Wednesday, October 13, 2010

Michelle Rhee resigns as chancellor of DC schools

Michelle Rhee, the controversial Korean-American educator who headed Washington DC's school system, is quitting following the political defeat of her boss and biggest supporter.

From the Washington Post:
After more than three years in the job, Rhee's tenure is the longest of any D.C. chancellor or superintendent in the past two decades. Measures of student performance generally improved during her time in the job but sagged in a round of test results released in August.

Rhee removed most doubts about her future as chancellor the day after Fenty's defeat, when she told an A-list audience at the premiere of the education documentary "Waiting for 'Superman' " that Fenty's loss was "devastating" for the city's schoolchildren.

She quickly sought to recast the comment, saying that it was not a criticism of Gray. But the declaration underscored the expectation that her time as chancellor would soon end.

Rhee's goals - higher student achievement, better teachers and greater accountability for their classroom performance - were generally shared by Rhee's predecessors. But with new powers putting the struggling school system under mayoral control, Rhee pursued the goals with an unprecedented zeal.

She closed more than two dozen schools, fired teachers by the hundreds and spent more than two years negotiating a labor contract that gives principals new control over teacher hiring while establishing a new performance-pay system that ties compensation to growth on student test scores.
It will be interesting to see where she goes next. Her tactics, even if good-intentioned, may make her too radioactive to place her in the Obama administration. Perhaps a private group, like the Bill Gates Foundation or the Clinton Foundation, can envision a role for her.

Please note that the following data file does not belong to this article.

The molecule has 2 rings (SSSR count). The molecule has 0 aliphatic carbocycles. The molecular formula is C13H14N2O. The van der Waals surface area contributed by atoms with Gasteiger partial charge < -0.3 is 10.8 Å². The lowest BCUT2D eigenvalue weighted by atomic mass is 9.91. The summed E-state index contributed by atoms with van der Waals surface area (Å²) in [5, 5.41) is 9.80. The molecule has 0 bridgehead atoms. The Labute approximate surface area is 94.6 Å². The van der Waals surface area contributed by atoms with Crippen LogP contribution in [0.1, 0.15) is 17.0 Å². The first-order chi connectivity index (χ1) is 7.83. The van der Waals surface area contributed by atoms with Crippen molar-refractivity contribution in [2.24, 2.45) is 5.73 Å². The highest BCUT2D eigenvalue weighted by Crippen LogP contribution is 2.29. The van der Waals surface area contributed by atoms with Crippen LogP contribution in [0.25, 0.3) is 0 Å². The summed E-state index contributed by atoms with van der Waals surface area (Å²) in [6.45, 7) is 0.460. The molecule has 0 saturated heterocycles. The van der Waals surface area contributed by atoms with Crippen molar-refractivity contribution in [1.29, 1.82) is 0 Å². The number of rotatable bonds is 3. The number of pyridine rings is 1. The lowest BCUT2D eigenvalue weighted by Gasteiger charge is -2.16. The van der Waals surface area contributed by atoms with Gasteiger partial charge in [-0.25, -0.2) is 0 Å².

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2 comments:

  1. Rhee's performance has been highly overrated. She is an inexperienced teacher (fewer than 3 years in the classroom) who has essentially acted as a pit bull and front person for the corporate powers that are taking over public education under the guise of "school reform." On her watch, many seasoned and high performing teachers have been replaced by novices, many of whom don't even have education degrees. Don't believe the hype about her rooting out poor performers; this has been a corporate PURGE and make no mistake about it.

    For those who are honestly seeking the truth about this whole issue, do a little investigating and don't fall for the okey-doke, of which there is plenty.

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  2. Marsha, thank you for your take. Do you have any online links or news articles you could point to what you see as a more accurate view?

    I'm not from the Washington DC area, but I am interested in improving education (having attended good, bad, and adequate schools in areas as diverse as Compton and Orange County), while Michelle Rhee's status as a prominent Korean-American made her a natural focus for this blog when she did make the news. Most of what I know about her, though, is from resources like PBS Newshour, which usually presents both sides of an issue with reasonable objectivity.

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